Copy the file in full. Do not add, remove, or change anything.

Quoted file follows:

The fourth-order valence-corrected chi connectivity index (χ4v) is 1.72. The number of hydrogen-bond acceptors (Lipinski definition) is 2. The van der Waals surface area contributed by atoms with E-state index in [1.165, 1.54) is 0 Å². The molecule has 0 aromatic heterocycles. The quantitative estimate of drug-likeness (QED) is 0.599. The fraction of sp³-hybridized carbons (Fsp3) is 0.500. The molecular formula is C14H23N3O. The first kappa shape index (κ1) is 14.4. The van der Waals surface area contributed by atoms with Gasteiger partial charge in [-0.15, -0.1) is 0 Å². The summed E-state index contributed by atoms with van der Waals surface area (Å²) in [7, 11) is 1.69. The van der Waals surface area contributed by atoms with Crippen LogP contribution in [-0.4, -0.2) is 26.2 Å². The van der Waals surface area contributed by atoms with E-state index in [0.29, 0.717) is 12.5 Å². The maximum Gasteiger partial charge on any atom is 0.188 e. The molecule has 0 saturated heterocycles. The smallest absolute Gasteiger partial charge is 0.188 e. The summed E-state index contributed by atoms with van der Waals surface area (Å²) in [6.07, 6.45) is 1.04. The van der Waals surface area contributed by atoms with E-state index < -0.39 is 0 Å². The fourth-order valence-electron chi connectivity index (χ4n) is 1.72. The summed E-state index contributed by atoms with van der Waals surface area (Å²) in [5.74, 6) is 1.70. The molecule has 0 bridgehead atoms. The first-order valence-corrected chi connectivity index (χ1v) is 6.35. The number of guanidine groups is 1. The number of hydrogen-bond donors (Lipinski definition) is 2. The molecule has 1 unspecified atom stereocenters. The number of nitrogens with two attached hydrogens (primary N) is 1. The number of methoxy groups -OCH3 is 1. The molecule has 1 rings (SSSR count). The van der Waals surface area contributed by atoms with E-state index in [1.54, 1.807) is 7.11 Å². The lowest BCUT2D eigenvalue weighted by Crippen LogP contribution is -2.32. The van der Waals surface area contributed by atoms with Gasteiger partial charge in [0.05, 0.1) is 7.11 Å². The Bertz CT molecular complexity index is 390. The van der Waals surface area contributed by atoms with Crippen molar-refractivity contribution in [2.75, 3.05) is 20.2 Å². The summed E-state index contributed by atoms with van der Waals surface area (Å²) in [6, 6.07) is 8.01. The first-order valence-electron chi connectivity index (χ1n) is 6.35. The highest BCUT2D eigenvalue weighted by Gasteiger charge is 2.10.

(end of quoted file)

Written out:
The fourth-order valence-corrected chi connectivity index (χ4v) is 1.72. The number of hydrogen-bond acceptors (Lipinski definition) is 2. The van der Waals surface area contributed by atoms with E-state index in [1.165, 1.54) is 0 Å². The molecule has 0 aromatic heterocycles. The quantitative estimate of drug-likeness (QED) is 0.599. The fraction of sp³-hybridized carbons (Fsp3) is 0.500. The molecular formula is C14H23N3O. The first kappa shape index (κ1) is 14.4. The van der Waals surface area contributed by atoms with Gasteiger partial charge in [-0.15, -0.1) is 0 Å². The summed E-state index contributed by atoms with van der Waals surface area (Å²) in [7, 11) is 1.69. The van der Waals surface area contributed by atoms with Crippen LogP contribution in [-0.4, -0.2) is 26.2 Å². The van der Waals surface area contributed by atoms with E-state index in [0.29, 0.717) is 12.5 Å². The maximum Gasteiger partial charge on any atom is 0.188 e. The molecule has 0 saturated heterocycles. The smallest absolute Gasteiger partial charge is 0.188 e. The summed E-state index contributed by atoms with van der Waals surface area (Å²) in [6.07, 6.45) is 1.04. The van der Waals surface area contributed by atoms with E-state index < -0.39 is 0 Å². The fourth-order valence-electron chi connectivity index (χ4n) is 1.72. The summed E-state index contributed by atoms with van der Waals surface area (Å²) in [5.74, 6) is 1.70. The molecule has 0 bridgehead atoms. The first-order valence-corrected chi connectivity index (χ1v) is 6.35. The number of guanidine groups is 1. The number of hydrogen-bond donors (Lipinski definition) is 2. The molecule has 1 unspecified atom stereocenters. The number of nitrogens with two attached hydrogens (primary N) is 1. The number of methoxy groups -OCH3 is 1. The molecule has 1 rings (SSSR count). The van der Waals surface area contributed by atoms with E-state index in [1.54, 1.807) is 7.11 Å². The lowest BCUT2D eigenvalue weighted by Crippen LogP contribution is -2.32. The van der Waals surface area contributed by atoms with Gasteiger partial charge in [0.05, 0.1) is 7.11 Å². The Bertz CT molecular complexity index is 390. The van der Waals surface area contributed by atoms with Crippen molar-refractivity contribution in [2.75, 3.05) is 20.2 Å². The summed E-state index contributed by atoms with van der Waals surface area (Å²) in [6, 6.07) is 8.01. The first-order valence-electron chi connectivity index (χ1n) is 6.35. The highest BCUT2D eigenvalue weighted by Gasteiger charge is 2.10.